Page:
- If brain architecture and genetics result in the natural learning of language, what can we learn about how the brain works as language develops and how can that support teaching academic grammar rules in the upper elementary classroom?
- In the case of a behavior like language, how do we access, or in a sense, convince the cognitive unconscious to be "interested" in learning new patterns?
- Is grammatical syntax a form of knowledge of the self and how does the nervous system experience attempts to change a person's grammar?
Is an attempt to change grammar an attack on a person's sense of self? If so, students may experience psychobiological responses to grammar instruction, assessments and correction.
- Is the teaching of academic grammar better thought of as a cognitive-behavioral intervention?
I observe that a number of people are able to switch with ease between informal and formal grammatical constructions (code switching), so one story might be that when teaching academic grammar, are we adding a system of rules not supplanting a system. When we were visited by Sara Gibbs, she spoke about treatment for anorexia and explained that in her experience the internal dialogue present in the anorexic never goes away, they simply learn another story to arrive at the desired behavior. Does that mean that we would do better to think of academic grammar instruction as a cognitive-behavioral intervention?
What would that mean for grammar instruction in the classroom? Proponents of the writing workshop model advocate the teaching of grammar rules as needed when specific constructions come up naturally in student writing either in mini-lessons or one-on-one conferencing with a student. Some reject this as a process that is too hit and miss and suggest that practice will make perfect, teaching grammar in isolation and reinforcing the lessons through grammar drills that include sentences without any context.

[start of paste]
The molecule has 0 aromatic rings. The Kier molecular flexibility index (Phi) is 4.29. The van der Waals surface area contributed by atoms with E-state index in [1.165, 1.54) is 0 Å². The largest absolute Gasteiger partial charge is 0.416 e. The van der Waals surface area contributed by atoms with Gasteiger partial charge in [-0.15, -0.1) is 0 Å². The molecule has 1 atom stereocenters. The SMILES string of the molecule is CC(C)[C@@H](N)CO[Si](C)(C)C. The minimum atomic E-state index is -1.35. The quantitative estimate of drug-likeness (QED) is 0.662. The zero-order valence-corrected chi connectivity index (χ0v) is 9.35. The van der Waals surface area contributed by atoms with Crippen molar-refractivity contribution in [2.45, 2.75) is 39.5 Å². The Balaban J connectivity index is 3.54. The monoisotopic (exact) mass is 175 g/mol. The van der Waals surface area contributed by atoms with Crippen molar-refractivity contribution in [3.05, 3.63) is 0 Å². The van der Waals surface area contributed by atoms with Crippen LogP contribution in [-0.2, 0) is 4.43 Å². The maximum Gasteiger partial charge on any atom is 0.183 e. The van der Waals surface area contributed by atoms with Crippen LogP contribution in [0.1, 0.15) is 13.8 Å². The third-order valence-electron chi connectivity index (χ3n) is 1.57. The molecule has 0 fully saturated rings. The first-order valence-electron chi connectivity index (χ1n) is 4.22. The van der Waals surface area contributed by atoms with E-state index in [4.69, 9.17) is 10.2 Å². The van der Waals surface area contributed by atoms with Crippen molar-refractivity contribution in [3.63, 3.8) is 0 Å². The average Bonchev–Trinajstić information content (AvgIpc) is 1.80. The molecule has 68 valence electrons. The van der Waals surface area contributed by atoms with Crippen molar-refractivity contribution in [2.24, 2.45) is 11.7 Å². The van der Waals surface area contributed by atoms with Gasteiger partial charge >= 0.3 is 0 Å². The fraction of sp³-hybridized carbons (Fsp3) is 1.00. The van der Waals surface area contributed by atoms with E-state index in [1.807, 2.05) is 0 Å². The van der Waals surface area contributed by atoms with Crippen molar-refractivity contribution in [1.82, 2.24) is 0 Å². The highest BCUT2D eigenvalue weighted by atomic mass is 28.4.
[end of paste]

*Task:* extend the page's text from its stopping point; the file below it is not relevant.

What would a cognitive-behavioral intervention approach to grammar instruction look like? I'm imagining that first we have to embrace the political and economic nature of grammar in the United States.Viewed this way, we begin with the idea that the habit of not using academic grammar is actually not in the best interest of the student. We could then begin to ask questions common to cogntive-behavioral approaches such as: Will your present behavior help you get what you want out of life? What changes do you need to make to reach your goals?
- Are there other implications for teaching grammar in upper elementary school?
We need to reflect on why we are teaching grammar. Because we've already observed that kids come to us with a functional grammar and that at the same time identifies them as members of a particular group. In school, introducing academic or secondary grammar rules is a daunting task that includes the need to interest students in the necessity for using the new set of rules, the challenge of crafting instruction that will result in something approximating student automaticity with the secondary grammar when completing an academic task--written or oral, and is fraught with the emotional tension of requiring the use of a syntax that may differ from that spoken in their family/community of origin.
"From a psychological perspective, humor, analogy and metaphor can be viewed as nonthreatening to ones self-esteem; thus, bypassing the natural resistance to change (Earle, 1995). (from Humor, Analogy and Metaphor: H.A.M. it up in Teaching)